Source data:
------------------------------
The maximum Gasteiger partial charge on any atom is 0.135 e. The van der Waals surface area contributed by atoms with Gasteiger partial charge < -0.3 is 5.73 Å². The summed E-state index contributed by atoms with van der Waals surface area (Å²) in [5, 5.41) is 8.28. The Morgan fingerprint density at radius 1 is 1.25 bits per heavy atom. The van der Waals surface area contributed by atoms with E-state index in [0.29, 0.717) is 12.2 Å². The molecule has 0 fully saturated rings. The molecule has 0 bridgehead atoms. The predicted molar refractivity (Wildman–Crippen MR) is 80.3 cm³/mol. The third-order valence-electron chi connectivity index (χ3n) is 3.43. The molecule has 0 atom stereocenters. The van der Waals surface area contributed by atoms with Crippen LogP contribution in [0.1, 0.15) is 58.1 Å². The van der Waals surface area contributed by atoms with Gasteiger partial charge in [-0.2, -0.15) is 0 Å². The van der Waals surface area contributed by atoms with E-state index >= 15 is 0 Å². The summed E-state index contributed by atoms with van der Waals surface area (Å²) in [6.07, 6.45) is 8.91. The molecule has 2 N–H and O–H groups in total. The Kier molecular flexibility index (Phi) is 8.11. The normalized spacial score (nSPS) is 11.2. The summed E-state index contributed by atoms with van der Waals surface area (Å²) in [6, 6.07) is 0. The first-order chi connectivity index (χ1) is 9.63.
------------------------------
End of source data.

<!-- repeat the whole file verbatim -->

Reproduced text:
The maximum Gasteiger partial charge on any atom is 0.135 e. The van der Waals surface area contributed by atoms with Gasteiger partial charge < -0.3 is 5.73 Å². The summed E-state index contributed by atoms with van der Waals surface area (Å²) in [5, 5.41) is 8.28. The Morgan fingerprint density at radius 1 is 1.25 bits per heavy atom. The van der Waals surface area contributed by atoms with E-state index in [0.29, 0.717) is 12.2 Å². The molecule has 0 fully saturated rings. The molecule has 0 bridgehead atoms. The predicted molar refractivity (Wildman–Crippen MR) is 80.3 cm³/mol. The third-order valence-electron chi connectivity index (χ3n) is 3.43. The molecule has 0 atom stereocenters. The van der Waals surface area contributed by atoms with Crippen LogP contribution in [0.1, 0.15) is 58.1 Å². The van der Waals surface area contributed by atoms with Gasteiger partial charge in [-0.2, -0.15) is 0 Å². The van der Waals surface area contributed by atoms with E-state index >= 15 is 0 Å². The summed E-state index contributed by atoms with van der Waals surface area (Å²) in [6.07, 6.45) is 8.91. The molecule has 2 N–H and O–H groups in total. The Kier molecular flexibility index (Phi) is 8.11. The normalized spacial score (nSPS) is 11.2. The summed E-state index contributed by atoms with van der Waals surface area (Å²) in [6, 6.07) is 0. The first-order chi connectivity index (χ1) is 9.63.